The real-life crash of a charter plane full of Atlanta's white elite is the inspiration for a fictional examination of race, class, love, and betrayal.
In the summer of 1962, more than 100 Atlanta art lovers were about to return from their junket to the great museums of Italy and France when their jet crashed during takeoff at Orly. The only member of the tour group who didn't perish was Raif Bentley, who took a slightly later plane because he and his wife, parents of three, had a policy of never flying together. In Pittard's (Listen to Me, 2016, etc.) re-imagination of the aftermath of this disaster, Raif returns home to an emotionally ravaged world. His good friends Robert and Lily Tucker, a couple expecting their first child, have lost both of Lily's parents, and Robert, an editor at the Atlanta Journal, has lost his young mistress, a writer from the paper whom he sent to cover the trip. So devastated is he that he walks out on pregnant Lucy that very day and goes into a messy, booze-soaked free fall. The Tuckers' separate perspectives on what happens after that are two of several angles among which the narration rotates. People who have no connection to the crash—Piedmont Dobbs, a 19-year-old African-American who's just left home, and Anastasia Rivers, an opportunistic white beauty who does exhibition diving at a hotel—enter the story as it becomes a study of the effect of privilege on relationships in Atlanta, circa 1962. Some of the angles are more gripping and believable than others; in particular, the engrossing and moving plotline involving Piedmont carries the book and makes some of the rest of it seem rather thin. By the time the novel climaxes at a Fourth of July party held in an over-the-top mansion built on the site of a lynching, one can't help but notice that the plane crash is actually pretty tangential to its main concerns.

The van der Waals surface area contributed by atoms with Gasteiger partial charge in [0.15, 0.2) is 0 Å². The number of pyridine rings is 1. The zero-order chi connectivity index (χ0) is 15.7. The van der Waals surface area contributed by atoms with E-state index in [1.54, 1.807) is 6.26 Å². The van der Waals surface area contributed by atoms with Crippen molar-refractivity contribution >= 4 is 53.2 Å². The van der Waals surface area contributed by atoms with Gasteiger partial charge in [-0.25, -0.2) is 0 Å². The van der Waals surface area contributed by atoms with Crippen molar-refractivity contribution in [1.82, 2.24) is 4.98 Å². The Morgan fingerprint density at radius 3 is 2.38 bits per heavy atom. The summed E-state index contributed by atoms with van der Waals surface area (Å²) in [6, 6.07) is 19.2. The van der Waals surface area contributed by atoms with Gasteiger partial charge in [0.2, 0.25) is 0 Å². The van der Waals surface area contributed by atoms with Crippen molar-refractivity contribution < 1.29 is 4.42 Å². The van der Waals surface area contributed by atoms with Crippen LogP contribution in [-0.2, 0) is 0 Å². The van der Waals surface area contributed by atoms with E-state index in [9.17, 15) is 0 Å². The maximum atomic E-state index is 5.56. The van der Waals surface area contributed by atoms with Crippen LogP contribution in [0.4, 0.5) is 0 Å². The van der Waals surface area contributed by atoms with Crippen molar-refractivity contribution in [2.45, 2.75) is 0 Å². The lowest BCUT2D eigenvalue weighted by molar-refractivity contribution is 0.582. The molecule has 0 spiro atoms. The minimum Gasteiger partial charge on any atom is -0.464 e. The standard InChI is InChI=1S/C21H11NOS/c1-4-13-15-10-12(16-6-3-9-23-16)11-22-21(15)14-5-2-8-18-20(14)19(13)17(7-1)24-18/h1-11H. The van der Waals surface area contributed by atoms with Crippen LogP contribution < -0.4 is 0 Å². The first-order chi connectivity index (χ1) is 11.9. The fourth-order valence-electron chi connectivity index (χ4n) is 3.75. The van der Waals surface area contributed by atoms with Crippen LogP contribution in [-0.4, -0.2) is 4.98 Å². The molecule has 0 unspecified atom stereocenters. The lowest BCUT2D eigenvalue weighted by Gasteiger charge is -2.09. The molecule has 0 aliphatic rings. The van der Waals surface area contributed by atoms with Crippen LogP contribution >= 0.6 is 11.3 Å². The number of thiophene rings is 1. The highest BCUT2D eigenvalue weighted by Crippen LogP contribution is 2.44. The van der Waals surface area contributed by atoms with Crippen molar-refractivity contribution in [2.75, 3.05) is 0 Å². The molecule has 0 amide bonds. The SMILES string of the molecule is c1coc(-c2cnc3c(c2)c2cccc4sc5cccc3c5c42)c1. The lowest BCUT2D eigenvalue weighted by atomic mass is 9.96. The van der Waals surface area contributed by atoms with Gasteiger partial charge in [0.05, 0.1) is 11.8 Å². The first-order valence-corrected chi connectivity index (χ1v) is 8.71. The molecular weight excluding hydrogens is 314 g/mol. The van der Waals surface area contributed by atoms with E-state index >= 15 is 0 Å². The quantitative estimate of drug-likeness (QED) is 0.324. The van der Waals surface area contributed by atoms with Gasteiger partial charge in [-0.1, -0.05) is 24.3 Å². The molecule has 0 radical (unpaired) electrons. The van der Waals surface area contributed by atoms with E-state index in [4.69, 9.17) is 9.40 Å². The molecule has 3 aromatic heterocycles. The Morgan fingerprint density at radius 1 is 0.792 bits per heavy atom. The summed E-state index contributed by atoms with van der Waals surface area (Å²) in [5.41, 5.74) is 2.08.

Within this book is an excellent novel that would have been stronger with a less complicated treatment.